Ganden Monastery (Gāndān Sì, 甘丹寺) is an important monastic university—the first of the three great Gelugpa spiritual and educational centers built in the early 15th century along with Sera Monastery and Drepung Monastery. The monastery complex is located about 40 km (25 mi) from Lhasa but is worth the trek.
The Red Guard did a thorough job destroying much of Ganden in 1959 (the thousands of resident monks were forced to dismantle many of the buildings themselves by hand) and almost finished it off in 1966 with firearms and explosives. Much of the sect moved to India to rebuild the monastery in a safe-haven, but the original Tibetan location is also being rebuilt—quite rapidly—so that there is plenty to visit today. Many ruins from the original structures remain, too, creating a whole picture of the place's history.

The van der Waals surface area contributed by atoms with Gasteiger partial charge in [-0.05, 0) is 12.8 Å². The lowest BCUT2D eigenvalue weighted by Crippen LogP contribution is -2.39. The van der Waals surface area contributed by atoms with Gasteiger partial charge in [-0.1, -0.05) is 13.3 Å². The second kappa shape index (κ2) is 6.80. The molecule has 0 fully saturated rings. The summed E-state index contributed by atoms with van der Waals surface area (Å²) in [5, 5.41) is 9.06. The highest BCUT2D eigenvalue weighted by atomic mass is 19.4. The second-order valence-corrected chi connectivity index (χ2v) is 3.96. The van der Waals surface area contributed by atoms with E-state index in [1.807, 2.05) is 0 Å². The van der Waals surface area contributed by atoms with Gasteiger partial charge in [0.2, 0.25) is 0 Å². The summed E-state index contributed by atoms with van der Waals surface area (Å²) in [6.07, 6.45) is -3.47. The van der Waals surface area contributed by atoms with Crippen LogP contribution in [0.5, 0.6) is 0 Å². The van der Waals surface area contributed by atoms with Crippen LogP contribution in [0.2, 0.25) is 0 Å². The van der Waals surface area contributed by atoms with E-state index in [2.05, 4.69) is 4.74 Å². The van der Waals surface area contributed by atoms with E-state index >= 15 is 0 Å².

The founder of Buddhism's Gelugpa sect, Tsongkhapa, who had the Ganden Monastery built, spent much of his time here and eventually died here. Even his remains suffered in the Cultural Revolution, but some of his skull fragments are still enshrined here. The Dalai Lama famously left his yellow hat at Ganden and in the fully-restored Golden Throne Room you can witness pilgrims receiving a swat on the back with it.
About 4 km (2.5 mi) north of Lhasa lies Sera Monastery (Sèlā Sì, 色拉寺), one of the three great university monasteries dedicated to the Gelukpa,..
Any trip to Lhasa will warrant a few visits to Barkhor (Bākuò Jiē, 八廓街; "Barkhor Street")—the religious heart and market center of the capital..
Sitting well exposed to the glare of the sun, the summer experience at Potala Palace prompted the Seventh Dalai Lama (1708-1757) to have Norbulingka built, a..
Jokhang Temple (Dàzhāo Sì, 大昭寺) is the most important and sacred temple in Tibetan Buddhism and a key center of pilgrimage. The symbolic power..